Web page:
That probably sounded a bit harsher than it was meant to be.
I'm curious, what are the rules of menswear? How can they be applied to GL boy styles?
(Don't worry, you don't sound any harsher than anything I might every say ^^ I think it's good to feel strongly about some things.)
I'm sorry for taking so long to get back to you. I could very easily talk about menswear all night long, but I'll try to be brief.
I think what I meant by rules were not so much the straight forward "show half an inch of cuff" or "don't button the bottom button of your blazer" rules, but the more complex idea of what is considered appropriate for a man to wear in a given situation. Menswear has an extremely limited palate of acceptable shapes, colours, etc. and innovation and personal expression usually takes place in the arena of subtle details. Street fashion, of course, is often deliberately inappropriate, and details such as collar size, for example, can be exaggerated well beyond their usual parameters. But if you were to go against too many conventions at once, you would have something that was no longer recognisable as menswear.
I think the conventions that Dandys and Aristocrats (and Lolitas as well) transgress against the most are those of formality. Not only by mixing very formal elements with less formal ones, but by bringing formal elements into situations where one is suspected to dress casually. I've certainly got some very strange looks for just wearing a suit where I wasn't expected to, let alone something more formal like a top hat. there's a lot of resistance to formality in modern society, at least the parts I'm familiar with where people want so much to be seen as laid back and unpretentious. The Dandy follows a different set of rules unrelated to the environment he is actually in, often those of an earlier era. They aren't really the all same rules as were followed in the Victorian era for example, but are at least associated with them. When you wear a waistcoat (which is still allowed, but now considered unnescessary) you allude to a time when a man not wearing a waistcoat was not considered fully dressed.
Kodona, of course, also plays with notions of age appropriateness (as does Lolita), and I haven't even really touched upon the drag element, but it's getting late and I'd like to get some drawing done before I go to bed.
I see what you mean; whenever a guy wears a suit-coat to class or something that looks less casual, everyone asks "What's the occasion?" Then again I guess it's the same for Lolitas/girls who dress nicely to casual places too. Sometimes I'd wear a pretty, long skirt (rather than a casual miniskirt) and people would ask "What are you dressed up for?"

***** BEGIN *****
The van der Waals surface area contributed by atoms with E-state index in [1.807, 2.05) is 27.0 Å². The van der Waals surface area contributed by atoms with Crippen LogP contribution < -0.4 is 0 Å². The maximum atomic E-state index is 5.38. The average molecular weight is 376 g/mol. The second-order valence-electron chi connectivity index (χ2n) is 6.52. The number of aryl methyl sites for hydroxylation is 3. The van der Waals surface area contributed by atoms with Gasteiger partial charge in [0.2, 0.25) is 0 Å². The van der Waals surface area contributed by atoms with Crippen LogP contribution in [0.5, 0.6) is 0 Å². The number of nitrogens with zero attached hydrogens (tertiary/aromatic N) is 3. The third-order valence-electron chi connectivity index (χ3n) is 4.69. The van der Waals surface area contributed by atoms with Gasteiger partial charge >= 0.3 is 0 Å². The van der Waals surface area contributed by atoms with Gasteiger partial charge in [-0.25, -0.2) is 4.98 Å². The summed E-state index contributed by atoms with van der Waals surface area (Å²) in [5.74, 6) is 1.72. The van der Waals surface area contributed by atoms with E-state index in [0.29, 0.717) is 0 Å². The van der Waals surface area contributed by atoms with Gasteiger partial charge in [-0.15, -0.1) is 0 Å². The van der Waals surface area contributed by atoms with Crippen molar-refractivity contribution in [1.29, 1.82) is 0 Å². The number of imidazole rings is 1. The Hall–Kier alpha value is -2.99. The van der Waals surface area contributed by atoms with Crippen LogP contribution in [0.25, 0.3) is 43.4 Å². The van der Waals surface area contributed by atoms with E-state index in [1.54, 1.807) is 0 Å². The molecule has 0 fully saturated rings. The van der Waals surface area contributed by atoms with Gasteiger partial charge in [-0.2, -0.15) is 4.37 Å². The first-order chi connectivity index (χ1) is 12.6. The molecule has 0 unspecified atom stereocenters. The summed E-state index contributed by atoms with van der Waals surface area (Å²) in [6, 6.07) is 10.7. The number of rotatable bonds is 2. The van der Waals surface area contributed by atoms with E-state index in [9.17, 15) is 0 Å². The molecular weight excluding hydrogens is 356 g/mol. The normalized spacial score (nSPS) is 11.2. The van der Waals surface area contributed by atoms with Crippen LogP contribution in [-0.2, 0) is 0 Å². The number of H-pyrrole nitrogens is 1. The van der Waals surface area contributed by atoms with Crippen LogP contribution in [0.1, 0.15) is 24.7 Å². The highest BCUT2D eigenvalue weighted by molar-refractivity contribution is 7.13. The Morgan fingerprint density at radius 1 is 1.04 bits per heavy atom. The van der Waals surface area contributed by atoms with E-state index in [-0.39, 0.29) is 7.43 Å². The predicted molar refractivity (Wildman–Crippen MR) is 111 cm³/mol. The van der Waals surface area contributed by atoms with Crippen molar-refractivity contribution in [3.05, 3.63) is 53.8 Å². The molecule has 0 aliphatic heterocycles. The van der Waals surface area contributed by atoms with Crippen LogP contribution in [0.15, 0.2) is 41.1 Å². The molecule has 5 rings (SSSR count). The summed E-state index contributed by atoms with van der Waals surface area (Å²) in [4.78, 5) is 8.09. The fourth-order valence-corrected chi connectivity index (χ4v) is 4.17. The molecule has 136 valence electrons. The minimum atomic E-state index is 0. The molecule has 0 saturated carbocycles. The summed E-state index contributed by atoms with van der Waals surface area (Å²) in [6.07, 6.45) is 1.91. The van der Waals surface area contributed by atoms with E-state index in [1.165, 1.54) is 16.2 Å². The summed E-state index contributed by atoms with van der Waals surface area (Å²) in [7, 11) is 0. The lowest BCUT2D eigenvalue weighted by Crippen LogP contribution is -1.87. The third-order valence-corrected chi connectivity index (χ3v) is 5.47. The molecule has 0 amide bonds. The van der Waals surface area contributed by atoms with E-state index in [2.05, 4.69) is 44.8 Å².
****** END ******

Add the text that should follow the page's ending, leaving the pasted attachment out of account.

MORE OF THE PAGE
I don't think I could say anything that hasn't already been said (or say anything without sounding like a bitch) but I get what you mean.
And also: dude, I'm 22 and don't want to consider
the amount of money I spent on jrock last year ^^; Enjoy indulging! XD
I like boystyle more actually than most Lolita styles. It works for me, because I like dressing more masculine some times.
And have fun! If you don't mind me asking, what albums did you buy? ^^
Hooray for mindless self-indulgence
Bought it because it was relatively CHEAP (WOOHOO), and because it includes Lareine's Metamorphose which I've been hunting down for a long time.
It is very unfortunate, but a lot of those who attempt "boy styles" just do not have enough originality. They don't know how to construct an outfit that's anything worth looking at, very plain. There ARE items out there, as well as patterns, that could make for wonderful Prince and Count ensembles, but they are definitely under-utilized, and even when they are, they oft go unaccesorized. A blazer, shirt, shorts and shoes do not a complete outfit make. In a fashion like this, if we want to pull ourselves out of the massive shadows of our female counter-parts' parasols and panniers, much more consideration must go into the over-all look.
I suggest thoughtful planning for each outfit before its public debut. First a deep consideration of the genre itself, the staples, past precedents, the well-charted pitfalls of those who have gone before. A foray into an obscure style necessitates a will to dig deep to find enough accurate information. Then a careful consideration of what one wants to communicate in a given outfit. What will the colours, the patterns, the cut of the garments say? What details will accessories add? At what point is there too much? Sketching out the ensemble first, and bringing along any pieces one has when purchasing a new addition to make certain that each part fits.
This may seem very obvious to some, but from the examples I have seen here to fore, it does not seem obvious to many. A plain blazer, a white blouse and a pair of short pants seems to suffice for most. Rather disappointing, and I don't mind saying so. A bit of effort would go quite a long way to getting Princes and Counts untethered from Lolitas' frilly aprons.